How many hundreds of times have the words “I can’t help how I feel!” come out of your mouth?  You probably started saying it as a child, and then grew to believe it as an adult.

But what if I told you that this isn’t true?  What if I told you that you can help how you feel and you can feel better—because your feelings are not facts.

Most of your emotional reactions in life, how you feel about certain situations, are actually dictated by what you think.

Your mind leads and your heart follows.  Sounds counter-intuitive, right?

Consider this example.  You’re standing in line at Starbucks and the person in front of you is taking forever.  You start to get agitated, even angry and stressed out, because you have places to be and it should not take this long to pay for a cappuccino.

Your heart beats faster, your mind races, and you think, “What is this idiot doing? How dare he screw up my schedule. I’m going to be late because of him!”

And then you notice his cane.

Turns out that the guy taking so long to pay is legally blind and has been struggling to find his wallet.  In a flash, your irritation subsides and you feel terrible for having had such uncharitable thoughts!

The thing to note about this scenario is how your emotional reactions, your feelings, were triggered by your perception of reality, your thoughts.

Nothing in the reality of the situation itself ever changed – a man bought a cup of coffee.  And yet you experienced a tremendous rollercoaster ride of emotion, from anger to guilt, all based on how your mind told you to experience that reality.

But the bottom line is that your feelings are not facts, and you can change how you feel by changing what you think.

The next time your mind jumps to a conclusion that makes you feel stressed out, angry, insecure or afraid, take a deep breath and calm your body down.

You do not want to try working with your thoughts when you’re in emotion mind—they’re too hot to handle and you won’t make mindful wise mind choices until you cool down.  If you need more help calming down you can try this guided relaxation exercise.

Once your body is calmer, ask yourself this one important question that can change your emotional experience:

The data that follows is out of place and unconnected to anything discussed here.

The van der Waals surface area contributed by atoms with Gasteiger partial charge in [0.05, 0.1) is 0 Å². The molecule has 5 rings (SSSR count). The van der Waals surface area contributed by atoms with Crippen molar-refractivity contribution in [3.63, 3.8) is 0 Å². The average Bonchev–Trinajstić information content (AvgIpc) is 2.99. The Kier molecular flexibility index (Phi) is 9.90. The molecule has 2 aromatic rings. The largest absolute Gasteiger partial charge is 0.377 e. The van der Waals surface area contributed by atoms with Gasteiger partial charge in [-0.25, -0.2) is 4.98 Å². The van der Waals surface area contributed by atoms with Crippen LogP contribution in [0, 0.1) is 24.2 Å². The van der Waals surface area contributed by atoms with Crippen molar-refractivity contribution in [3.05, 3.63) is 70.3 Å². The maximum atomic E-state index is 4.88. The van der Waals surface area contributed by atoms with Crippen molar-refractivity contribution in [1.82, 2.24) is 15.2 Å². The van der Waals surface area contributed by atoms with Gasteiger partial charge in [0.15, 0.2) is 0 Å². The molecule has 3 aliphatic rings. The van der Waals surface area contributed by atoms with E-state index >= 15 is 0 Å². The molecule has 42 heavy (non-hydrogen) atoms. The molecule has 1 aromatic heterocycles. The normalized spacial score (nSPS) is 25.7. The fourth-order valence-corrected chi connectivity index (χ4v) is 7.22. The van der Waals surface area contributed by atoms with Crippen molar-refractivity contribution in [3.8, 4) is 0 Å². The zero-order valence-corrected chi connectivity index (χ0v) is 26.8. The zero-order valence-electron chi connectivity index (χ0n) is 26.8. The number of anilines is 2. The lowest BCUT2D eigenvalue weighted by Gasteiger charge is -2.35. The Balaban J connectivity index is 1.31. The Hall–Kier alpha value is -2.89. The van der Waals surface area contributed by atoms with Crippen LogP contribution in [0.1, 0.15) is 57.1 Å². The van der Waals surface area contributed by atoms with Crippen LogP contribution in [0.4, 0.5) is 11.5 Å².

“Is the way I’m thinking about this situation absolutely true or is there another way to look at this?”

In the Starbucks example, if you had asked yourself that question you might have come up with some alternate ways of looking at the situation, even without knowing all the facts:

“I’m operating under the assumption that this should be faster but the reality is that customer service taking longer than I’d like is often the rule, not the exception.”

“This guy’s slowness is aggravating me right now, but I’ve probably been the slow person ordering before and that probably aggravated other people.”

“I’m taking this too personally, as if this guy is actually trying to make me late when he’s just trying to get his coffee too.”

“The reality is that the 60-90 seconds longer it will take me to get my coffee is not nearly as bad as I’m making it out to be.”

You might find it hard to come up with alternate ways of thinking about the situation when you first start using this tool, but the more you do it the easier it becomes.

When we’re in emotion mind we all tend to fall into some common patterns of negative thinking.  If you watch out for them you can use them as short cuts to find the flaws in your “story.”  Here’s a cheat sheet: check out this list of distorted thought patterns to see if you’re guilty of any of these.

Although you can’t stop a thought from popping into your head, it’s important to remember that you have the ability to control your own mind. 

You can decide whether a thought takes root, gets weeded out or gets bonsai-ed into a more desirable, lasting shape (or story). So give these tips a try and let me know about a “story” you discovered you were able to change in the comment section below.


A version of this post first appeared on Psychology Today.

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